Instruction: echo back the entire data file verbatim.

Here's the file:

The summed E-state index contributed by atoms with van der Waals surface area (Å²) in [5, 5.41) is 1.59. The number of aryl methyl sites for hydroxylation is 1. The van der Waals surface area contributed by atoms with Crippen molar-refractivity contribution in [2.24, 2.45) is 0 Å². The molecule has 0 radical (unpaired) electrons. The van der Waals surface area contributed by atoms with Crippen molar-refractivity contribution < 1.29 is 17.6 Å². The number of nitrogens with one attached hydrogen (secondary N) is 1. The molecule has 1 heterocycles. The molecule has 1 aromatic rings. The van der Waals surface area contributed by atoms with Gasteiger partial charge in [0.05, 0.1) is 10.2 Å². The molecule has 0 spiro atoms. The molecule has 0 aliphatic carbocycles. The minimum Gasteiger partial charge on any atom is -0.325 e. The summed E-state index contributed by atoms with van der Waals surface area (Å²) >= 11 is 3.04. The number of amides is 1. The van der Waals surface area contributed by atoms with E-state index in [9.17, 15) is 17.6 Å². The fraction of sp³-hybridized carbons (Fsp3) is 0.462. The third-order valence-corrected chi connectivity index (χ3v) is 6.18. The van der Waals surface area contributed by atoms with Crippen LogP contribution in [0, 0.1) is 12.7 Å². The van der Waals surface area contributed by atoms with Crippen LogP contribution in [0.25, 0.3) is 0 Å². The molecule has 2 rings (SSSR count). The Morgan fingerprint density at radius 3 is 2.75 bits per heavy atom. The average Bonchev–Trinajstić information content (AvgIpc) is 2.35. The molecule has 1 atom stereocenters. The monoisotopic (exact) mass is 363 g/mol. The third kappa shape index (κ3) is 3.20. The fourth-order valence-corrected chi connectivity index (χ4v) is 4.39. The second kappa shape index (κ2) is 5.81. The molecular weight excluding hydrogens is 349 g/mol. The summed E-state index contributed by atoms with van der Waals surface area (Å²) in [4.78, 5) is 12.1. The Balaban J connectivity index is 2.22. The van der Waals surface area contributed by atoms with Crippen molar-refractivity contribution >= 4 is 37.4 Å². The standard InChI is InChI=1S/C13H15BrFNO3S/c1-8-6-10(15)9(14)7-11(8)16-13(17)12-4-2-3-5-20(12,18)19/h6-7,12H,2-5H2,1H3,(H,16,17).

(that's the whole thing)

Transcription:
The summed E-state index contributed by atoms with van der Waals surface area (Å²) in [5, 5.41) is 1.59. The number of aryl methyl sites for hydroxylation is 1. The van der Waals surface area contributed by atoms with Crippen molar-refractivity contribution in [2.24, 2.45) is 0 Å². The molecule has 0 radical (unpaired) electrons. The van der Waals surface area contributed by atoms with Crippen molar-refractivity contribution < 1.29 is 17.6 Å². The number of nitrogens with one attached hydrogen (secondary N) is 1. The molecule has 1 heterocycles. The molecule has 1 aromatic rings. The van der Waals surface area contributed by atoms with Gasteiger partial charge in [0.05, 0.1) is 10.2 Å². The molecule has 0 spiro atoms. The molecule has 0 aliphatic carbocycles. The minimum Gasteiger partial charge on any atom is -0.325 e. The summed E-state index contributed by atoms with van der Waals surface area (Å²) >= 11 is 3.04. The number of amides is 1. The van der Waals surface area contributed by atoms with E-state index in [9.17, 15) is 17.6 Å². The fraction of sp³-hybridized carbons (Fsp3) is 0.462. The third-order valence-corrected chi connectivity index (χ3v) is 6.18. The van der Waals surface area contributed by atoms with Crippen LogP contribution in [0, 0.1) is 12.7 Å². The van der Waals surface area contributed by atoms with Crippen LogP contribution in [0.25, 0.3) is 0 Å². The molecule has 2 rings (SSSR count). The Morgan fingerprint density at radius 3 is 2.75 bits per heavy atom. The average Bonchev–Trinajstić information content (AvgIpc) is 2.35. The molecule has 1 atom stereocenters. The monoisotopic (exact) mass is 363 g/mol. The third kappa shape index (κ3) is 3.20. The fourth-order valence-corrected chi connectivity index (χ4v) is 4.39. The second kappa shape index (κ2) is 5.81. The molecular weight excluding hydrogens is 349 g/mol. The summed E-state index contributed by atoms with van der Waals surface area (Å²) in [4.78, 5) is 12.1. The Balaban J connectivity index is 2.22. The van der Waals surface area contributed by atoms with Crippen molar-refractivity contribution >= 4 is 37.4 Å². The standard InChI is InChI=1S/C13H15BrFNO3S/c1-8-6-10(15)9(14)7-11(8)16-13(17)12-4-2-3-5-20(12,18)19/h6-7,12H,2-5H2,1H3,(H,16,17).